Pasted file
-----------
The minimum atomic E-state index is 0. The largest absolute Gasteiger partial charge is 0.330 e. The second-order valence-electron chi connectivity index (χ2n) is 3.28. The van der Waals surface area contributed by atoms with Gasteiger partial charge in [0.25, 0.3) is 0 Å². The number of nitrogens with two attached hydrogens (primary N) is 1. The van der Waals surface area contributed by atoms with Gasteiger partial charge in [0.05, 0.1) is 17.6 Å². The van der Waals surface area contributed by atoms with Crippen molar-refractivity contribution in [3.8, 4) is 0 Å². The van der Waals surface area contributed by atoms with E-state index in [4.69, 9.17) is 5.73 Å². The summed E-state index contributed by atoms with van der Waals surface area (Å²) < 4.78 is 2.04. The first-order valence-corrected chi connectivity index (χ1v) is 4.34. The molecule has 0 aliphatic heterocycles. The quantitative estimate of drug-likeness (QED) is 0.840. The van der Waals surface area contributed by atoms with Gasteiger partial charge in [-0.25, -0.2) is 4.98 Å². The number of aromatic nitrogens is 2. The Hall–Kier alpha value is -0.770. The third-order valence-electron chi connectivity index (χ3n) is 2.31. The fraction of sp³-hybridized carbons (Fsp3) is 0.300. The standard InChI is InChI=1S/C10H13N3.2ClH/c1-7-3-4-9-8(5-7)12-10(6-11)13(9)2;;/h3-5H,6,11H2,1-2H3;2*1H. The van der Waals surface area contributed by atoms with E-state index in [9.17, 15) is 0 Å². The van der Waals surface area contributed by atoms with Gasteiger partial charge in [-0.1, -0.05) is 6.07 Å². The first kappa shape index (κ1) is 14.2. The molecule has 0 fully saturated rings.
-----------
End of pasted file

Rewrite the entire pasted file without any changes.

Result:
The minimum atomic E-state index is 0. The largest absolute Gasteiger partial charge is 0.330 e. The second-order valence-electron chi connectivity index (χ2n) is 3.28. The van der Waals surface area contributed by atoms with Gasteiger partial charge in [0.25, 0.3) is 0 Å². The number of nitrogens with two attached hydrogens (primary N) is 1. The van der Waals surface area contributed by atoms with Gasteiger partial charge in [0.05, 0.1) is 17.6 Å². The van der Waals surface area contributed by atoms with Crippen molar-refractivity contribution in [3.8, 4) is 0 Å². The van der Waals surface area contributed by atoms with E-state index in [4.69, 9.17) is 5.73 Å². The summed E-state index contributed by atoms with van der Waals surface area (Å²) < 4.78 is 2.04. The first-order valence-corrected chi connectivity index (χ1v) is 4.34. The molecule has 0 aliphatic heterocycles. The quantitative estimate of drug-likeness (QED) is 0.840. The van der Waals surface area contributed by atoms with Gasteiger partial charge in [-0.25, -0.2) is 4.98 Å². The number of aromatic nitrogens is 2. The Hall–Kier alpha value is -0.770. The third-order valence-electron chi connectivity index (χ3n) is 2.31. The fraction of sp³-hybridized carbons (Fsp3) is 0.300. The standard InChI is InChI=1S/C10H13N3.2ClH/c1-7-3-4-9-8(5-7)12-10(6-11)13(9)2;;/h3-5H,6,11H2,1-2H3;2*1H. The van der Waals surface area contributed by atoms with E-state index in [9.17, 15) is 0 Å². The van der Waals surface area contributed by atoms with Gasteiger partial charge in [-0.1, -0.05) is 6.07 Å². The first kappa shape index (κ1) is 14.2. The molecule has 0 fully saturated rings.